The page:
Two multinational drug companies are threatening the NHS with legal action over its prescribing of cheaper medicines that could save the public millions. The NHS is handing out the drugs to patients as a treatment to prevent blindness.
Up to twelve NHS clinical commissioning groups (CCGs) in the north-east of England have said they would rather use the equally safe and effective drug Avastin – which is ten times cheaper than that being offered by the companies – for the treatment of age-related macular degeneration (AMD), the leading cause of sight loss.
The groups are advising doctors to prescribe the drug as an alternative to much more costly ones being offered by drug giants Novartis and Bayer. It has spurred doctors to accuse the drug companies of “dictating” how they should work.
Avastin, as an injection, costs £12 ($16), compared to the single doses of Novartis’ Lucentis at £742, and Bayer’s Eylea at £816. The CCGs claim adopting Avastin would save them £13.5 million a year, and pay for an extra 270 nurses in the region.
The drug companies, however, are threatening legal action against the NHS on the basis that the drug, originally intended for cancer treatment, has not been licensed.
David Hambleton, chief officer of South Tyneside clinical commissioning group, responded in the British Medical Journal, saying : “We have no interest in protracted legal disputes, but pharmaceutical companies should not dictate which drugs are available to NHS patients.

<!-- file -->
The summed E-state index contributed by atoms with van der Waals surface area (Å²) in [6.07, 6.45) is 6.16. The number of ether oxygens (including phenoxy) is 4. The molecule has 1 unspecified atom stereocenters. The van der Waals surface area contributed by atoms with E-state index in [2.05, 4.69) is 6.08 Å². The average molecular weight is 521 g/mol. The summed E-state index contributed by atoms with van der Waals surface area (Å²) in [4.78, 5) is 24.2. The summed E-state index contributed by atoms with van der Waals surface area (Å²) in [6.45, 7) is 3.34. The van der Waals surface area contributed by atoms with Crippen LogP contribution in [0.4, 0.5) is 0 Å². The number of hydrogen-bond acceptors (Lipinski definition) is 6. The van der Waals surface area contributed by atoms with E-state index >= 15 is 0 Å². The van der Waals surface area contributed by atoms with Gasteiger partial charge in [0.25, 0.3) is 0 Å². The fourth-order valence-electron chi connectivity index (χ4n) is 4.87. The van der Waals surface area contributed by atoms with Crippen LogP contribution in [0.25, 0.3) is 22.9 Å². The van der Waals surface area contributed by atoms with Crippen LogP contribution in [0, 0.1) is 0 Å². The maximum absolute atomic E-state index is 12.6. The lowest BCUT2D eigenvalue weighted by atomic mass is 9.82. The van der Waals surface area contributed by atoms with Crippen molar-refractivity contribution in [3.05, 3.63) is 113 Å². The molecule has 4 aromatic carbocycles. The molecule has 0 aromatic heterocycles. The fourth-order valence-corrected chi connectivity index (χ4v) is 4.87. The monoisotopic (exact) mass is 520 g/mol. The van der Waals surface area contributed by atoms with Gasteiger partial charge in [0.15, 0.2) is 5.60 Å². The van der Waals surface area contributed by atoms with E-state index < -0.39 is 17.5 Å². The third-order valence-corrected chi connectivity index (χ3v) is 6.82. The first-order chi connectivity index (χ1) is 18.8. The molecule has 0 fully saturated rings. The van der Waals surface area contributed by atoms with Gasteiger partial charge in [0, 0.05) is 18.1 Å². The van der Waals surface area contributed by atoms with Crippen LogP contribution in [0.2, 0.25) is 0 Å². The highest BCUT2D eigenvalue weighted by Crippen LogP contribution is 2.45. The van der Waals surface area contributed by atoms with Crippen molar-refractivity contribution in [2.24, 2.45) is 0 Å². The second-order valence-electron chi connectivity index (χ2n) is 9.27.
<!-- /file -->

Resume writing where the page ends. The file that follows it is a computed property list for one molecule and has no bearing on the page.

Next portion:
“The choice between three clinically effective drugs should be one for NHS clinicians and patients to make together, not for drug companies.”
Hambleton said all three drugs would be made available to patients, and it would be down to them to decide which one to go with. He pointed out that “every patient who chooses the cheaper alternative drug will help the NHS to fund important medical treatment in other areas.”
A spokesman for Bayer said: “The principle of using unlicensed medicines when licensed and NICE-approved options are available runs the risk of setting a precedent that undermines the regulatory framework and NHS constitution,” before adding that the company is considering legal proceedings.
A Novartis spokesman accused the health boards of producing “misleading” information. “The framework provides that unlicensed medicines can only be used where there is an unmet medical need. That is not the case here as there are two licensed products available in the UK, both of which have been approved by NICE as clinically and cost-effective,”he added.
The assistant director of standards and ethics at the General Medical Council, Mary Agnew, hinted that the organization was looking into how the cheaper drug may be made accessible.
“We hope that some sort of licensing solution for drugs such as Avastin may be forthcoming, or alternatively that the situation is clarified in the courts to give doctors more assurance about when they can prescribe this drug safely and within the law,” she said.